But Trump’s erratic and at times extremely damaging foreign policies have pushed Iran, Syria, Afghanistan, North Korea, Cuba and Venezuela firmly into seeking shelter and succor from the other two global military ‘Super-Powers’, Russia and China. And that regrouping has created the closest thing to the divided World of the ‘Cold War’ days with the accompanying nuclear arms race revitalized. But this time the ‘Cold War’ is with advanced technological attachment, to reflect our modern times, of full out cyber warfare that is on 24/7. One assumes that both sides are attacking the other, with intentions to disrupt and destroy the other’s key institutions and systems that can then trigger the greatest levels of disruption (America and the EU, now being cases in point, as victims of Russia’s incredibly successful recent cyber warfare strategies.)
In spite of such growing threats of global business disruption, slowing global economy, rising geo-political animosities, revitalized nuclear arms race, and serious general social and political volatility, along with the daily increasing odds of the next recession, the global financial markets seem relatively sanguine.
So what gives?
It would seem that market experts believe that the risks associated with the above mentioned negative outcomes have now been priced in, and that since no real catastrophe actually took place as those events unfolded, the major risks are therefore behind them. Additionally, they are betting that any potential for a resolution to one or more of the above listed risks will force the markets upwards (a melt-up), with a boost to overall optimism.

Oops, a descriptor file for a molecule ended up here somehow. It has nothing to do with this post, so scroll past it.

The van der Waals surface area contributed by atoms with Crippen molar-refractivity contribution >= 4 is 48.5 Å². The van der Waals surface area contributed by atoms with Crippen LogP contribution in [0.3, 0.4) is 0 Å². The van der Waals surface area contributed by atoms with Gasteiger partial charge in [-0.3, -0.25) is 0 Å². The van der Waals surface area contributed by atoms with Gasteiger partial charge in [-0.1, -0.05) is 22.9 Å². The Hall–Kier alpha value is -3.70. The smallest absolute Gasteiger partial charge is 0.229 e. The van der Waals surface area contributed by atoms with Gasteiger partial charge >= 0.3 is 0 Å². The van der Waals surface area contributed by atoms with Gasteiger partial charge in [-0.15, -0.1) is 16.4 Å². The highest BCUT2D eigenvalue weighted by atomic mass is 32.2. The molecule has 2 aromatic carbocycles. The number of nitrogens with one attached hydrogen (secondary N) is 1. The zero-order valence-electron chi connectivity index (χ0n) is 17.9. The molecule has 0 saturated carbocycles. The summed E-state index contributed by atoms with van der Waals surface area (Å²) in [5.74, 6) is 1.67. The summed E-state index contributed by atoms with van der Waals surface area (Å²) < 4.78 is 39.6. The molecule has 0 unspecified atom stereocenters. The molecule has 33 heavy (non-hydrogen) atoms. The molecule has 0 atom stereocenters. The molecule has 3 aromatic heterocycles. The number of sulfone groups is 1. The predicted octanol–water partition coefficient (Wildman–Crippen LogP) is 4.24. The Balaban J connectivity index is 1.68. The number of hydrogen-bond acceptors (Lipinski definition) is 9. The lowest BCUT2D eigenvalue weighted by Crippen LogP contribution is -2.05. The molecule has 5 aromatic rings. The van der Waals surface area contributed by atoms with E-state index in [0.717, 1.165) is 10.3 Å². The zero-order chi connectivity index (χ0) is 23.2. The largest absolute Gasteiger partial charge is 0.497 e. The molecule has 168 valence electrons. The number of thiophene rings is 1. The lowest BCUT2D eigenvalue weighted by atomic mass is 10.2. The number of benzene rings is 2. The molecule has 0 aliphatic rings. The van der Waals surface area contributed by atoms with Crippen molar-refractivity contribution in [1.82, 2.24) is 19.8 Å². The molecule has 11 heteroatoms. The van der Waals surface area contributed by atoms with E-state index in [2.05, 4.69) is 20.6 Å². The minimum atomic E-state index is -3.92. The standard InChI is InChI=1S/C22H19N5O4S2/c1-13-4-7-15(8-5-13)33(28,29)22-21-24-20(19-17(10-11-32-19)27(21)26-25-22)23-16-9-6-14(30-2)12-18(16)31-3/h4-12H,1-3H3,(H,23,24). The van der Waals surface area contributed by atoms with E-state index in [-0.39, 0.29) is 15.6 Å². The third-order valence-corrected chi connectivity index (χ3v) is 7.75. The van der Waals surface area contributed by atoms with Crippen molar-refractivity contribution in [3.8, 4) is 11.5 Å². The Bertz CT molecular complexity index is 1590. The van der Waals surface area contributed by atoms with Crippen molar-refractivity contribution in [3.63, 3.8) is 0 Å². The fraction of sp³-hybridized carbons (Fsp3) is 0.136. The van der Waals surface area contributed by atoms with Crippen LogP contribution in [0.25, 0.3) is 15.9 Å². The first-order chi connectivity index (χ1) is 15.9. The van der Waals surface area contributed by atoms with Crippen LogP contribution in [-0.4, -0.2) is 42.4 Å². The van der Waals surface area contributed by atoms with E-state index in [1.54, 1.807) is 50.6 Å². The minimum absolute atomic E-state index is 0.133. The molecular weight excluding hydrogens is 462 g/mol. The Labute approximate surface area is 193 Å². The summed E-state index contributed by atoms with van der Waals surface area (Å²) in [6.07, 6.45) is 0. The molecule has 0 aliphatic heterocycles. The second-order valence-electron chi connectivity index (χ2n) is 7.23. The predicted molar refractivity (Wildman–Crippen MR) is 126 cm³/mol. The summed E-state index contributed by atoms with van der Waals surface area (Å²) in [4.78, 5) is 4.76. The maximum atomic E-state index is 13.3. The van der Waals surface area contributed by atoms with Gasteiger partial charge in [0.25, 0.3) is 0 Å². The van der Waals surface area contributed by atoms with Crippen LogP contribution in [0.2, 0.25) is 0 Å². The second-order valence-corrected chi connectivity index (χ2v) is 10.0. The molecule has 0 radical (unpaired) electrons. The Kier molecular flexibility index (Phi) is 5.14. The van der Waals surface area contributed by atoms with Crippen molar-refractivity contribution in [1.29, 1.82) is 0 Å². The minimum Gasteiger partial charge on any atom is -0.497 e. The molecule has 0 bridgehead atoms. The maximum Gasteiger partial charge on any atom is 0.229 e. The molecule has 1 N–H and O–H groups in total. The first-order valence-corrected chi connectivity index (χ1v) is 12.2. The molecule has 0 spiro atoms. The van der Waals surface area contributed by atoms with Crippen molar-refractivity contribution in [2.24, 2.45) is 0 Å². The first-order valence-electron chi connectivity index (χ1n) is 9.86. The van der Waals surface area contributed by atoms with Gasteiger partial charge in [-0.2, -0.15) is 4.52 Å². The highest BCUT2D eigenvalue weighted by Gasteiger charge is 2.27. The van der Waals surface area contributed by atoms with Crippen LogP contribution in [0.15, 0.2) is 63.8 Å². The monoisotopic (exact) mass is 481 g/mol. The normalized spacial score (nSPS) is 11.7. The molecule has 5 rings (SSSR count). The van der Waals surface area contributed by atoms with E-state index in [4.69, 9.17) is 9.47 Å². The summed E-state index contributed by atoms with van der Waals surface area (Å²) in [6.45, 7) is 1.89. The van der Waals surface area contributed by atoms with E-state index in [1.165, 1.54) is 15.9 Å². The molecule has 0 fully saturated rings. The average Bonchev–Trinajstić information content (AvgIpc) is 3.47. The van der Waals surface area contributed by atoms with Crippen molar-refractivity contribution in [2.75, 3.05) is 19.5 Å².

So generally, the ‘risk-on’ mood is dominating and mitigating any real and prolonged sell-offs and panics. To us it seems this sentiment seems a tad too positive, too prematurely, given all the negatives and uncertainties that are still actively festering out there and are unresolved, with some that are still growing.
And then the real threat is that one of the black swans swirling overhead actually lands. With all the challenges being kept-up like spinning plates, just one as to spin out of control, wobble and crash, and in the chaotic shoot-from-the-hip era of Trump, with his less than the ‘Be-Best people’ administration, it is difficult to have any confidence that a full blown crisis will be handled optimally, mitigated and diffused in time. But the markets seem only fixated on the next possible interest rate drop from the Fed, and perhaps, if their dreams really come true another round of QE if things deteriorate, and in this environment any and all possible crisis are seen as a trigger for more support from the Fed and CBs, and that is the irrational addiction to easy money of the ‘free markets’, at its most dangerous.